Those are just some of the wild-eyed claims buzzing around the Affordable Care Act and its implementation. Consider this lede from Friday’s Associated Press: “It’s called the Affordable Care Act, but President Barack Obama’s health care law may turn out to be unaffordable for many low-wage workers, including employees at big chain restaurants, retail stores and hotels.” The article argues that several “wrinkles” in the law could hurt the very Americans it intended to help:
Because of a wrinkle in the law, companies can meet their legal obligations by offering policies that would be too expensive for many low-wage workers. For the employee, it’s like a mirage — attractive but out of reach.
The company can get off the hook, say corporate consultants and policy experts, but the employee could still face a federal requirement to get health insurance.
Many are expected to remain uninsured, possibly risking fines. That’s due to another provision: the law says workers with an offer of “affordable” workplace coverage aren’t entitled to new tax credits for private insurance, which could be a better deal for those on the lower rungs of the middle class.
Some supporters of the law are disappointed. It smacks of today’s Catch-22 insurance rules.
But skip down to the end of the piece and you’ll find a curious quote from Neil Trautwein of the National Retail Federation, which represents the very employers the AP claims are going to take advantage of the health law’s impurities to increase health care costs for low-income workers while avoiding its penalties.
He appears to disagree entirely with the AP’s premise, telling the wire service that there is no “grand scheme to avoid responsibility.” ThinkProgress spoke with Trautwein, who stressed that “it is manifestly not in [employers'] interest to try to choose a benefit level that is beyond their employees’ means. No good comes of it.”
“There is the opportunity, and I’d argue the incentive, for employers to make sure that more of their employees can afford the coverage they offer,” he added, pointing to a provision of the law that requires large employers that don’t provide adequate insurance coverage (the policy has to cover at least 60 percent of health care costs) to pay a fee of $2,000 per employee after the first thirty workers. Businesses would also be assessed a penalty if they offer unaffordable coverage that forces employees to spend more than 9.5 percent of income on insurance. In that case, the employee can apply for government subsidized coverage in the exchanges and the employer pays another fine.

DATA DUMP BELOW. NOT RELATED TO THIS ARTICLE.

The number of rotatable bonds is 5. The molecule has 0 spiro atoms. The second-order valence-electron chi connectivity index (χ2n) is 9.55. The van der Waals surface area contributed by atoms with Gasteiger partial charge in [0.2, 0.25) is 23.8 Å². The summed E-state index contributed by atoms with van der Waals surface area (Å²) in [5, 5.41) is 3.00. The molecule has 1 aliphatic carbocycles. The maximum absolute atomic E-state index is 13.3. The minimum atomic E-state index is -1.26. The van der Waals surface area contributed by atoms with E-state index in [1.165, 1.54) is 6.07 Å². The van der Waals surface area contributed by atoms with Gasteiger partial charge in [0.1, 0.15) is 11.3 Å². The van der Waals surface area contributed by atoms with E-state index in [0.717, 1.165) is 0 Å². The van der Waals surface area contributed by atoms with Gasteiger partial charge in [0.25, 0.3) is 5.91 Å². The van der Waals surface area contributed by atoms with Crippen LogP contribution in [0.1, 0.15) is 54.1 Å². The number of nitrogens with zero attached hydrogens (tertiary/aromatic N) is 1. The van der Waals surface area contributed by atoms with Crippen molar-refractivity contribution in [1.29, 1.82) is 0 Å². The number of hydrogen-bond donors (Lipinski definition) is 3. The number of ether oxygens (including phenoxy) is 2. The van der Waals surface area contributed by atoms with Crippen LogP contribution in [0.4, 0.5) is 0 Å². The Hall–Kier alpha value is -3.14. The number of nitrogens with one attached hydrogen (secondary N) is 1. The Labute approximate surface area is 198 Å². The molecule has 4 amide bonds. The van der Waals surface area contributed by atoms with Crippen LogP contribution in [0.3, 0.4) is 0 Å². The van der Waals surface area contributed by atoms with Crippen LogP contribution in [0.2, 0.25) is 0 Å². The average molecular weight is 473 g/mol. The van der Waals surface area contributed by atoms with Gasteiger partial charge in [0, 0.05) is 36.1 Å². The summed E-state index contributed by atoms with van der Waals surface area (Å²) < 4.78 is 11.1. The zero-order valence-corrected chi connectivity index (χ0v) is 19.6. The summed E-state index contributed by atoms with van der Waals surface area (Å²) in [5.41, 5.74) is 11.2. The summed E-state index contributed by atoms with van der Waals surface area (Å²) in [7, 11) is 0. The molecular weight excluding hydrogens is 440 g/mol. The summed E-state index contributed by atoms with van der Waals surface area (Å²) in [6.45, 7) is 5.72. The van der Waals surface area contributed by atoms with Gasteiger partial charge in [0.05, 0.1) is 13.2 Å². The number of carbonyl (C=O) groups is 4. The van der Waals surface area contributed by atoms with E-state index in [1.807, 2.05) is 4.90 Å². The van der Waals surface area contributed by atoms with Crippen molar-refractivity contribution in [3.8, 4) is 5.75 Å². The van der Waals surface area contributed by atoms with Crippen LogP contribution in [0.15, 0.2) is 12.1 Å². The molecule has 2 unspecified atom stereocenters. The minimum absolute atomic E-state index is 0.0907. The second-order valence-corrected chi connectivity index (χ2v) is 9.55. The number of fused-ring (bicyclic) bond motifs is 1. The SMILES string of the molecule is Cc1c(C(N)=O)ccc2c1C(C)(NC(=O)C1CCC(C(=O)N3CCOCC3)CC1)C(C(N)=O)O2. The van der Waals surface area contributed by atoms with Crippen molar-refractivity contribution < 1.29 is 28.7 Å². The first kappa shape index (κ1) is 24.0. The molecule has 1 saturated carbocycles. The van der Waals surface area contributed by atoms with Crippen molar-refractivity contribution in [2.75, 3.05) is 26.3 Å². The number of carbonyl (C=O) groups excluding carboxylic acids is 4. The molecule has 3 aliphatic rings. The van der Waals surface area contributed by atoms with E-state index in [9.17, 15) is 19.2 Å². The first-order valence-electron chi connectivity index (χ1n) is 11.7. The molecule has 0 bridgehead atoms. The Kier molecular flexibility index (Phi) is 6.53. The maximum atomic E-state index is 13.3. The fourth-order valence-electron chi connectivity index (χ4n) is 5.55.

These penalties are designed to encourage employers to provide relatively affordable coverage and each company will have to strike the right balance of cost and benefit. But the AP, citing “corporate consultants and policy experts,” argues that businesses will find a sweet spot in offering workers expensive insurance that does not cross the affordability threshold and qualifies employees for premium assistance.
The article doesn’t actually quote any businesses that are moving in this direction — it merely speculates that they could. “A lot of this is being driven by the employer consultant trying to figure out ways to exploit loopholes — it’s not necessarily the employers coming up with these ideas on their own,” Edwin Park, Vice President for Health Policy at the Center on Budget and Policy Priorities, explained. “They come up with something that’s different form the status quo, different from what employers would think about complying with regulatory requirements — they’re able to drum up business.” Park said that most employers who employ more than 50 employees “already offer coverage and that coverage is an excess of the minimum value test and is already affordable.” According to a 2011 report from the Department of Health and Human Services, only “1.6 to 2.0 percent of individuals covered by employer-sponsored insurance (ESI) — approximately 2.6 to 3.2 million individuals — are estimated to be enrolled in plans” that are so skimpy that they are outlawed by the ACA rules.
“I don’t think there is a trend” of employers exploiting the law to offer very expensive coverage, Trautwein said. “It’s vastly too Machiavellian to suggest that employers are out to do ill to their employees. We still have the need to get the right employees in.” The AP’s consultants, however, disagree.